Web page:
We liked the more discreet but smart selection at Patrick Heide Contemporary Art, notably five small canvases by Andy Harper evoking rosacea like natural symmetry, or Thomas Müller elegantly subtle mixed media works on paper. Taubert Contemporary presented two fascinating large pieces by Markus Linnenbrink, especially the large horizontal Bleach/ Quietdogbitehard, which seems to be traversed by veins of colorful intermixed fluids. There, Adrian Esparza’s serape and acrylic on wood panel had a calming quality reminiscent of dream catchers.

ChampZoë Buckman’s punching ovaries on neon—was a magnetic attraction that almost overshadowed Katsumi Hayakawa’s mixed-media mirrored compositions at the adjacent Gallery MoMo. Patrick Hughes’s oils on board construction intrigued and optically confused all the passing viewers at Flowers Gallery. We enjoyed his piece paying homage to Henri Matisse, Matisse Maters.

Carl Solway gallery had a great selection of new media sculptures from Alan Rath as well as conceptual works from Jean Pierre Hébert focused on defining algorithmic drawing processes. The end result is dazzling. Another great highlight is Hosfelt Gallery presenting a large sculpture of two melted scooter parts by Patricia Piccinini that appear to be enamored, entitled The Lovers. Don’t exit the tent without taking a look at Gordon Parks’ photography at Nicholas Metivier Gallery and Mickalene Thomas’s at Yancey Richardson Gallery.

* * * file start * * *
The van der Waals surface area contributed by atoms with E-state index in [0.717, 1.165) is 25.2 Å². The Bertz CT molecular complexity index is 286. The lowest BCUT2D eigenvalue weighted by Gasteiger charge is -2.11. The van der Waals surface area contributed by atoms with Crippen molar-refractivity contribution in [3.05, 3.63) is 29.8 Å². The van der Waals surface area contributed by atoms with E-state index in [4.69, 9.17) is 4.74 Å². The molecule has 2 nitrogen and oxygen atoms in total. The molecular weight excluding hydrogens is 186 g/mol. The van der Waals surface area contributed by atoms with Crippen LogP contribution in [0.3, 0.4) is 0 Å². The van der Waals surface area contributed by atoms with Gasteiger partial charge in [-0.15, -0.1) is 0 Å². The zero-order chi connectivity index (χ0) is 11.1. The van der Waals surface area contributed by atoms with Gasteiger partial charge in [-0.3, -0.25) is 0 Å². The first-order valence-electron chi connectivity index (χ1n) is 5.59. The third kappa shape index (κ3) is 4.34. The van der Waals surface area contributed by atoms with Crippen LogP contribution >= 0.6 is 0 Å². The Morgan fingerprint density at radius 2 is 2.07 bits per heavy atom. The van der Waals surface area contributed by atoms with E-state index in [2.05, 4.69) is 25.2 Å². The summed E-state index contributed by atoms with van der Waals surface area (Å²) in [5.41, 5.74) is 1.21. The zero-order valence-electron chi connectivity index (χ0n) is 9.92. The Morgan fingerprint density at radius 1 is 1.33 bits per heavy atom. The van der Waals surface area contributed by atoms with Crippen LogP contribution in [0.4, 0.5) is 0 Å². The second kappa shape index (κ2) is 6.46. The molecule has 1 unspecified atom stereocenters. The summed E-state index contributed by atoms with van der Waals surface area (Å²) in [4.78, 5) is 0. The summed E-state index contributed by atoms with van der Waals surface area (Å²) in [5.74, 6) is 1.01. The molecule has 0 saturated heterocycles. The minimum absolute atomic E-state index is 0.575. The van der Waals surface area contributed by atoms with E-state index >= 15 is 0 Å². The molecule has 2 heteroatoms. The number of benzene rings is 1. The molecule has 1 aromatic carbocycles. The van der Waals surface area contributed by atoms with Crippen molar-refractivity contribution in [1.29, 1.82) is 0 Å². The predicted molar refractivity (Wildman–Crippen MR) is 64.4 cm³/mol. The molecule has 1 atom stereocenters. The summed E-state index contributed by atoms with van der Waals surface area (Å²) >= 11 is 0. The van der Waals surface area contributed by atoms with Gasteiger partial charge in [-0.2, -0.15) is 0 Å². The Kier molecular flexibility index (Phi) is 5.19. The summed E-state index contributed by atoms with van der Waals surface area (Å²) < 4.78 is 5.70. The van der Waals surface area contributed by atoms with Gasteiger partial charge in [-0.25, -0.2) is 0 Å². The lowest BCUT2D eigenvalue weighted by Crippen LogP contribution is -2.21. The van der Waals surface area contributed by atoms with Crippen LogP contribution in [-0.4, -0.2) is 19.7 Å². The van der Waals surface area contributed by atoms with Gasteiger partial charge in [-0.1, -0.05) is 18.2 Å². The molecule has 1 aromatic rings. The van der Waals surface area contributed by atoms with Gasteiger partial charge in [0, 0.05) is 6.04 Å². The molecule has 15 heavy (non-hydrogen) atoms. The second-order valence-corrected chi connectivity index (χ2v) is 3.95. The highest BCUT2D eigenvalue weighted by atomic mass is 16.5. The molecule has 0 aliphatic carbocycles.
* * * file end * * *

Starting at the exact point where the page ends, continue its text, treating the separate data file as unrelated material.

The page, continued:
After entering the South tent, head straight to see Esmeralda Kosmatopoulos’s work at first-time exhibitor Galerie Christophe Tailleur. The French-Greek artist is exploring the concept of presence and absence in the post-internet age, with its characteristic simultaneous yet intertwining physical and virtual planes of existence. This is done humorously though. For instance, the series “CLiMAXdepicting a love relationship between a cell-phone and its owner through “deep” Siri conversations, made us laugh nervously.

Tony Gum’s new work at Christopher Moller Gallery is also not to miss. Through a return to her home country, in the series “Tip of The Iceberg” the South African instagrammer recasts tradition using the visual language of new media platforms, infusing the new within the old, and creating compelling dialogues. In the series “Free Da Gum” she pays homage to the liberating female figure that is Frida Kahlo in the at times misogynistic art world. In both series, the aesthetic result is mesmerizing.

Charlotte Boutboul
Charlotte Boutboul - 129 articles
Charlotte Boutboul is of French and Swedish descent and a recent graduate from NYU’s cultural reporting and criticism masters program. She has also a bachelor in political economy from Goldsmiths Un[...]